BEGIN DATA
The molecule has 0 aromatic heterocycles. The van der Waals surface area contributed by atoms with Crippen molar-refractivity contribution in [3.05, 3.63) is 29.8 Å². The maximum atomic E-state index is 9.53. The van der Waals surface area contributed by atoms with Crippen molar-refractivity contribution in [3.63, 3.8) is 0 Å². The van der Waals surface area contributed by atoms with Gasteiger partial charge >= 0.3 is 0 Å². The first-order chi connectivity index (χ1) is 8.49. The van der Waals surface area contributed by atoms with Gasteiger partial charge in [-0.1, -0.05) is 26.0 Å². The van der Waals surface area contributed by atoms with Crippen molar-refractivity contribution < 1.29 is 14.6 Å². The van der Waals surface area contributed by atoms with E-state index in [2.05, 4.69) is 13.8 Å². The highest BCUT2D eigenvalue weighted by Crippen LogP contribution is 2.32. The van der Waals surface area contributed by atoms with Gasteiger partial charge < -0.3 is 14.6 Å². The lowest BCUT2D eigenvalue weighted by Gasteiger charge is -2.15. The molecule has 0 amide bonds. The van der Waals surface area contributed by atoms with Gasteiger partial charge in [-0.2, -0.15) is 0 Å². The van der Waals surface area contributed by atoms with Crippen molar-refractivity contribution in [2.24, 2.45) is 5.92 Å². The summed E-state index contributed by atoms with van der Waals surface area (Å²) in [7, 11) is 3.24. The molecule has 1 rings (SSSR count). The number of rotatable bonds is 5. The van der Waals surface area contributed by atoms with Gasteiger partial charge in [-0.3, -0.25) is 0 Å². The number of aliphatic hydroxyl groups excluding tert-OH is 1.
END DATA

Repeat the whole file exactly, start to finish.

The molecule has 0 aromatic heterocycles. The van der Waals surface area contributed by atoms with Crippen molar-refractivity contribution in [3.05, 3.63) is 29.8 Å². The maximum atomic E-state index is 9.53. The van der Waals surface area contributed by atoms with Crippen molar-refractivity contribution in [3.63, 3.8) is 0 Å². The van der Waals surface area contributed by atoms with Gasteiger partial charge >= 0.3 is 0 Å². The first-order chi connectivity index (χ1) is 8.49. The van der Waals surface area contributed by atoms with Gasteiger partial charge in [-0.1, -0.05) is 26.0 Å². The van der Waals surface area contributed by atoms with Crippen molar-refractivity contribution < 1.29 is 14.6 Å². The van der Waals surface area contributed by atoms with E-state index in [2.05, 4.69) is 13.8 Å². The highest BCUT2D eigenvalue weighted by Crippen LogP contribution is 2.32. The van der Waals surface area contributed by atoms with Gasteiger partial charge < -0.3 is 14.6 Å². The lowest BCUT2D eigenvalue weighted by Gasteiger charge is -2.15. The molecule has 0 amide bonds. The van der Waals surface area contributed by atoms with Gasteiger partial charge in [-0.2, -0.15) is 0 Å². The van der Waals surface area contributed by atoms with Crippen molar-refractivity contribution in [2.24, 2.45) is 5.92 Å². The summed E-state index contributed by atoms with van der Waals surface area (Å²) in [7, 11) is 3.24. The molecule has 1 rings (SSSR count). The number of rotatable bonds is 5. The van der Waals surface area contributed by atoms with Gasteiger partial charge in [-0.3, -0.25) is 0 Å². The number of aliphatic hydroxyl groups excluding tert-OH is 1.